World War II OSS Smatchet Blade Carbon Steel Knife
|Price:||$89.95 & FREE Shipping|
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The odd looking, but very effective Smatchet was the brain child of William Fairbairn (who also co-developed the Fairbairn-Sykes Fighting Knife) during WWII for the OSS (Office of Strategic Services) and British SAS (Special Air Service) for use on clandestine missions behind enemy lines. There were many variations in the grip and pommel, but the basic specifications never changed. Our reproduction is based on an original piece loaned to us by a very generous collector (we matched it detail to detail). Features a high carbon steel, full tang, blued matte finished blade thats razor sharp on one cutting side and 1/3 of the reverse edge. The close grained hardwood grips are held in place with 2 big rivets, the cast aluminum pommel (pinned in place) includes a lanyard hole. The hardwood lined and black leather covered sheath fits on belts up to 3-1/4" wide. Our replica even features the anglesd belt loop on the sheath, just like the original!Overall: 16-3/4" Blade: 11" x 23/16" Wt: 1 lb / 8 oz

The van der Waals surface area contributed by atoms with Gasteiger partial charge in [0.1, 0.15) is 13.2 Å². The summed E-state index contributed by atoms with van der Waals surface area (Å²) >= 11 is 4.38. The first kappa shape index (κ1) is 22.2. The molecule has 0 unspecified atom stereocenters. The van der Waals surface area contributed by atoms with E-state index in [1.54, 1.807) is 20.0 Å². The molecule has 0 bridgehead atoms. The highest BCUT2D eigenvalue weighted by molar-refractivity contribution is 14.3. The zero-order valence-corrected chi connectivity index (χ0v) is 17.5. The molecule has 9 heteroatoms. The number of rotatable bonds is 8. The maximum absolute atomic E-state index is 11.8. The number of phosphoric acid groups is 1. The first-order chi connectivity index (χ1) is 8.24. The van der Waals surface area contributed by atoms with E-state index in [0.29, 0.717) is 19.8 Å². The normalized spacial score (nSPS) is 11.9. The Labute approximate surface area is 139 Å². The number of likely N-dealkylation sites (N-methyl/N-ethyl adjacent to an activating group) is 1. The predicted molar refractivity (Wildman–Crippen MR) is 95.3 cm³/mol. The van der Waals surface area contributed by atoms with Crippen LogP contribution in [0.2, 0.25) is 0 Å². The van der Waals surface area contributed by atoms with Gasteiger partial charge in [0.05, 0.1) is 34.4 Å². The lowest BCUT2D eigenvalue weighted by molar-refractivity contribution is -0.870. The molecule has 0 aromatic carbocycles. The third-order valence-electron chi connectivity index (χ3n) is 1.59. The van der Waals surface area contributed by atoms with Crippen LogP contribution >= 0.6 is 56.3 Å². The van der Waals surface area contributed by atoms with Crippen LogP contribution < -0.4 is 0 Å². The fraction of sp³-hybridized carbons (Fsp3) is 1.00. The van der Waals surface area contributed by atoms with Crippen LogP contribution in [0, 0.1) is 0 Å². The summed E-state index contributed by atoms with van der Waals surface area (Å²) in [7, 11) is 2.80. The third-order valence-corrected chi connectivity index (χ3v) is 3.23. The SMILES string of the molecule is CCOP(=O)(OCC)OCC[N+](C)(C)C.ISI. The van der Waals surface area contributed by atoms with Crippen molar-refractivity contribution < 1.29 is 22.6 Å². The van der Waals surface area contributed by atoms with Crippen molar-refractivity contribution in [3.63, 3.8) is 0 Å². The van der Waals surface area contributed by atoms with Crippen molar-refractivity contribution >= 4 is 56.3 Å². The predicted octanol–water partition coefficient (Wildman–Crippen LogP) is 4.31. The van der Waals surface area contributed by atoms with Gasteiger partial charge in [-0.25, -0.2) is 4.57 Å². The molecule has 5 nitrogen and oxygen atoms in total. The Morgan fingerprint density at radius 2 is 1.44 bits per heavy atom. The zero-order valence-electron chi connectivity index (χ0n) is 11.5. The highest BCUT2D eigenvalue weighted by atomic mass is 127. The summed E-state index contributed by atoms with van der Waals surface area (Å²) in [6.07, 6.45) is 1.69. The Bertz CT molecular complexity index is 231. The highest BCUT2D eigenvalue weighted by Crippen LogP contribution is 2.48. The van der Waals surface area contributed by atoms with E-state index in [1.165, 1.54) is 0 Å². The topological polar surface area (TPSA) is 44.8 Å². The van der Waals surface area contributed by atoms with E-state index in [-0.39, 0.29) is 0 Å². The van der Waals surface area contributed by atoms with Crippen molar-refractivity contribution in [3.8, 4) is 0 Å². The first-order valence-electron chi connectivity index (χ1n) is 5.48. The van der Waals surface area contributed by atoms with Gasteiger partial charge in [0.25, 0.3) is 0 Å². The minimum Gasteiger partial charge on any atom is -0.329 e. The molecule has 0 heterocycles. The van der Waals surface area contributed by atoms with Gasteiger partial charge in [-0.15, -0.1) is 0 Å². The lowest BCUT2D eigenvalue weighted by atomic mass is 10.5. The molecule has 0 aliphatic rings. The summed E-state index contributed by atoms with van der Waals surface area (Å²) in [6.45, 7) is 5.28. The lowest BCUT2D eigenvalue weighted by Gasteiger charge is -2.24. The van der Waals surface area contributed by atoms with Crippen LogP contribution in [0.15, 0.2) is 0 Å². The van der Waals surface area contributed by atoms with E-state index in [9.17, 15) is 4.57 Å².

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Top customer reviews
This OSS Smatchet is an exact reproduction of the original model from the Second World War. It is exactly the weapon described and explained in Major Faribairn's book "Get Tough: How to Win in Hand-to-Hand Fighting" and conforms exactly to the illustrations in that volume. The configuration of the hilt (as distinguished from the hilt found on some other modern-made weapons calling themselves "Smatchets", but which are actually Bolos) is exactly correct and allows for the "close-in blows" described by Major Fairbairn in his book, far better than the US Model 1917 Bolo grip does.
The finish is not a fine polished finish, but it is not meant to be. It is meant to be fairly non-reflective and it is meant to be an accurate reproduction of the kind of weapon that one would find in a Second World War arms room.
The weapon is sturdy, properly sharpened for its purpose, and to the standard of the original weapon. I am aware that some have found fault with this weapon. The critics seem to want a different weapon entirely --- either a new redesign based upon the Smatchet, or else a polished presentation version that probably never existed in the field, or else something like a US Model 1917 Bolo.
If you want a proper Smatchet, I can recommend this one. If you want a Bolo, then buy a Bolo.